21st Century Education Reinventing the Classroom

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Amit Gupta

S Chand Group

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To say that there is a disconnect between what is being taught in classrooms across the country today and the expected skills a student needs to be ready for the 21st century workspace, is stating the obvious. In a world fast shrinking to a global village, skills like global literacy, computer literacy, creativity, critical thinking, problem solving, effective communication and collaboration skills are essential for any child to grow up to be an effective and productive part of the society.

The emphasis is not just on knowledge of core subjects but also on 21st century interdisciplinary skills and the ability to assess available information, analyse it and be able to apply it to new situations. This highlights the underlying need for deep understanding rather than shallow knowledge. These standards engage students with the real world data, tools, and experts they will encounter in college, on the job, and in life — students learn best when actively engaged in solving meaningful problems and allows for multiple measures of mastery.

This is the mantra for success in the digital economy. This change begins in our classrooms where teaching – learning activities address the 21st century learning requirements of the students. And technology can be the catalyst for bringing about this change.

In a 21st-century learning environment, all students should be able to learn. Project-based learning allows students to acquire 21st-century skills in the context of real-world scenarios, and the integration of video and other media to support instruction links students with outside resources and enables teachers to address many learning styles at once. Never before have we had so much information as to how children learn and we must seize this opportunity to bring about much needed changes in the way curriculum transaction takes place in our classrooms. We must actually allow creativity in our children to blossom rather than stifle any desire for learning under the labour of rote learning and repetition. Motivating self- learning early in our students is the key to life-long learning.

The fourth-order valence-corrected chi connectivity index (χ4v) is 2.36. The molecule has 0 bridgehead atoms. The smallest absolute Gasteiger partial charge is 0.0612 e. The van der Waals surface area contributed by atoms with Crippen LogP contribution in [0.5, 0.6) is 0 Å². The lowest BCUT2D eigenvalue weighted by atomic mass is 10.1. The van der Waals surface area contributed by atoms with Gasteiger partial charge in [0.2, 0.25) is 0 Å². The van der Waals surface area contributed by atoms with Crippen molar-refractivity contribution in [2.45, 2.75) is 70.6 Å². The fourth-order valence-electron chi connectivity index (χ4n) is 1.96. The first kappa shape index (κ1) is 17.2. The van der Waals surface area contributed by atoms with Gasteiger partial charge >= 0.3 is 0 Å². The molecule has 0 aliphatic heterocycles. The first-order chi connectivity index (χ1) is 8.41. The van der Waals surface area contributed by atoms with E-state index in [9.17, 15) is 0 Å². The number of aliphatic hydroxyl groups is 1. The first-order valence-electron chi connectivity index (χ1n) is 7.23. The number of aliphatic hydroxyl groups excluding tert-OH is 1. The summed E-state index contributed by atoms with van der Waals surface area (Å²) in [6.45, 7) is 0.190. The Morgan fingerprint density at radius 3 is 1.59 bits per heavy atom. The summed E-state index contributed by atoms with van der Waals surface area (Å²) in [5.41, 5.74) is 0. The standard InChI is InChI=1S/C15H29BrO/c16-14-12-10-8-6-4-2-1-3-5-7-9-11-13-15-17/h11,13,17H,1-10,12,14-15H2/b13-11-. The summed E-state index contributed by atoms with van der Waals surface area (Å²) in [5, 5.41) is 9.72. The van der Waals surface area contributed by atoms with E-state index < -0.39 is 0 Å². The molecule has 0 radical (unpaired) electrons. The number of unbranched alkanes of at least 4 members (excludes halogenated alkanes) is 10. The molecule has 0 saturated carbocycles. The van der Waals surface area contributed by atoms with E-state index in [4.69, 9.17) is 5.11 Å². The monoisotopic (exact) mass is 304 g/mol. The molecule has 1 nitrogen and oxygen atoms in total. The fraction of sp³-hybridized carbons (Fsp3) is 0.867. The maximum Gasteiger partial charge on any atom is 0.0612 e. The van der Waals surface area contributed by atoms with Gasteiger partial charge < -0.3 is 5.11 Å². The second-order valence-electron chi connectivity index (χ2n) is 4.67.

The first prerequisite for developing a 21st century learning community is the involvement of all the stakeholders including district leaders, principals, teachers, students, parents, and the business community. It is imperative that all stakeholders be involved in putting together a road map to bring about the requisite changes in the educational system to prepare students for the workforce.

But the moot question here, so many discussion forums
later, is – how prepared are we really to address this urgent need? Are we giving the right direction to our students and preparing them for the world they are stepping into? Are our teachers adequately prepared and supported to be able to bridge the gap between the ground reality and the high expectations for 21st century learning? The answer, unfortunately, is no.

The solution lies in implementing changes in the way we teach. By training our teachers and empowering them to be able to use the tools and technology effectively in their teaching practices. By providing the basic infrastructure for sustained change in the form of technology – enabled learning environments. We need to provide spirally organised multimedia content based on sound pedagogical approach. This will ensure that the student can grow from one level of learning to the next, constructing new ideas based on their existing knowledge. Only if we address all these components of education can we provide an effective solution to the growing need for 21st century learning

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